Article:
Not-so-fond memories of Steinbrenner

By Michael Kaufman

I wasn’t going to write about George Steinbrenner. I never liked the guy but it doesn’t seem right to kick a man when he’s down…especially when he’s down for the count. But after reading the outpouring of eulogies and tributes, I’ve had some second thoughts. Like I remember how the millionaire owner of the American Ship Building Company was convicted of knowingly funneling illegal contributions to Richard Nixon’s 1972 re-election campaign. Was there ever a more aptly named organization than Nixon’s Committee to Re-elect the President (CREEP)? This was no misdemeanor. It was a felony crime conviction ….but Steinbrenner was able to shrug it off and keep laughing all the way to the bank.

As head honcho at American Ship Bulding, Steinbrenner was known as fiercely anti-labor. After years of hard-fought negotiations with the unions representing workers at the Lorain, Ohio, shipyard, Steinbrenner shut it down in 1983 and moved all operations to Tampa, Florida. He is not remembered fondly in Lorain by the families of those who lost their jobs.  

Nixon and Steinbrenner were kindred spirits. They could “shake your hand and stab you in the back at the same time,” which is what Hunter Thompson said about Nixon after Nixon died in 1994. Thompson, who worked for the Times Herald-Record early in his career, had some other choice words for the disgraced former president after his death. It seems appropriate to recall them now in lieu of mourning the passing of Steinbrenner. 

“If the right people had been in charge of Nixon’s funeral, his casket would have been launched into one of those open-sewage canals that empty into the ocean just south of Los Angeles,” wrote the great Gonzo journalist. “He was a swine of a man and a jabbering dupe of a president. Nixon was so crooked that he needed servants to help him screw his pants on every morning. Even his funeral was illegal. He was queer in the deepest way. His body should have been burned in a trash bin.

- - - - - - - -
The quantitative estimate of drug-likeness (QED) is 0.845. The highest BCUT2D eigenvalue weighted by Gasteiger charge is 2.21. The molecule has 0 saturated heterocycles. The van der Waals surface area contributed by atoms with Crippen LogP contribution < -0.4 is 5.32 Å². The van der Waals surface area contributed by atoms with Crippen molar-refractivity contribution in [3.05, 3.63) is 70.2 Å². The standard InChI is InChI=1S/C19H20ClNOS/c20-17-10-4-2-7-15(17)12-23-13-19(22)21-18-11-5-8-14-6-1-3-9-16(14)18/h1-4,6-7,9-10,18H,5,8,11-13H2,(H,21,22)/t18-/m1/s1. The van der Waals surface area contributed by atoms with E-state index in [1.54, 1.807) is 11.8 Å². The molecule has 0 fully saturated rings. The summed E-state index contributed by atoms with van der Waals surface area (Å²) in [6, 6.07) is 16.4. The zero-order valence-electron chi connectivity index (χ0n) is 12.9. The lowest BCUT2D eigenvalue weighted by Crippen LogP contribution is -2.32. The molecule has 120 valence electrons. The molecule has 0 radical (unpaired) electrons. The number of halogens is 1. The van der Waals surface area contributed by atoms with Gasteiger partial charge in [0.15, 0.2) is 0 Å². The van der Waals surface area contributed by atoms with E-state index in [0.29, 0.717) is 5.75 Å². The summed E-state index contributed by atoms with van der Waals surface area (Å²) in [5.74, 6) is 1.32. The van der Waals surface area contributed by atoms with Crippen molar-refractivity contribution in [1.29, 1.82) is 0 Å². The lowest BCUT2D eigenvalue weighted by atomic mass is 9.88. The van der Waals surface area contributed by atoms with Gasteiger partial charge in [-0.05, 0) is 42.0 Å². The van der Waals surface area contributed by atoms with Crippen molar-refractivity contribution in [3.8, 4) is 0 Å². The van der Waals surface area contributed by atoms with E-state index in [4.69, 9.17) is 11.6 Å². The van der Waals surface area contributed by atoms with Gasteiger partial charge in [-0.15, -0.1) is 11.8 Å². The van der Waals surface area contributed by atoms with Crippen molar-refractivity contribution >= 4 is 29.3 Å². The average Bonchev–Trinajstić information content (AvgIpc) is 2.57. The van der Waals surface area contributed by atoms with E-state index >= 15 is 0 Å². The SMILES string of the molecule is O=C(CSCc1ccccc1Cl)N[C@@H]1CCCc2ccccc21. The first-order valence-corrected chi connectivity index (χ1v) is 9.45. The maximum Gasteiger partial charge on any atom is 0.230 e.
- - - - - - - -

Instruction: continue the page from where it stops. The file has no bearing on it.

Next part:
“These are harsh words for a man only recently canonized by President Clinton and my old friend George McGovern–but I have written worse things about Nixon, many times, and the record will show that I kicked him repeatedly long before he went down. I beat him like a mad dog with mange every time I got a chance, and I am proud of it. He was scum.

“Let there be no mistake in the history books about that. Richard Nixon was an evil man–evil in a way that only those who believe in the physical reality of the Devil can understand it. He was utterly without ethics or morals or any bedrock sense of decency. Nobody trusted him—except maybe the Stalinist Chinese, and honest historians will remember him mainly as a rat who kept scrambling to get back on the ship.” Make that a sinking ship built in Tampa by non-union labor.

Goodbye and good ridance to Mr. Steinbrenner.  

Michael can be reached at


4 Responses to “Not-so-fond memories of Steinbrenner”

  1. Russ Says:


    I wanting to totally commiserate w/ your sentiment re: Steinbrenner and, of course, Tricky Dick. I had read somewhere that Steinbrenner traveled in fast company…or should I say slick company: Roy Cohan, Rudolph Guiliani, etc. I also recently heard that the great ‘philanthropist’ donated $million to a local symphony orchestra in Florida providing that they play pieces w/ which he was familiar—mandated by a true Republican…a political party short on honoring artistic freedom…among other freedoms!

  2. Russ Says:

    P.S. Mike,
    I noticed the headline in , I believe, The Star Ledger, at the health spa at which I work out in Wayne, N.J. re: Steinbrenner: “BIGGER THAN LIFE.” Mainstream journalism has hit rock bottom!

  3. Joe Haller Says:

    George Steinbrenner was no saint. BUT, he was a much better human being than Tricky Dick Nixon, or your golden boy Bill Clinton.

  4. Michael Says:

    I don’t think Steinbrenner was a “much better human being” than either Nixon or Clinton (who was certainly not my golden boy). I shudder to think what he would have been like as president. He had a plantation-owner’s mentality. If you worked for him he owned you. The world is a better place without him in it.

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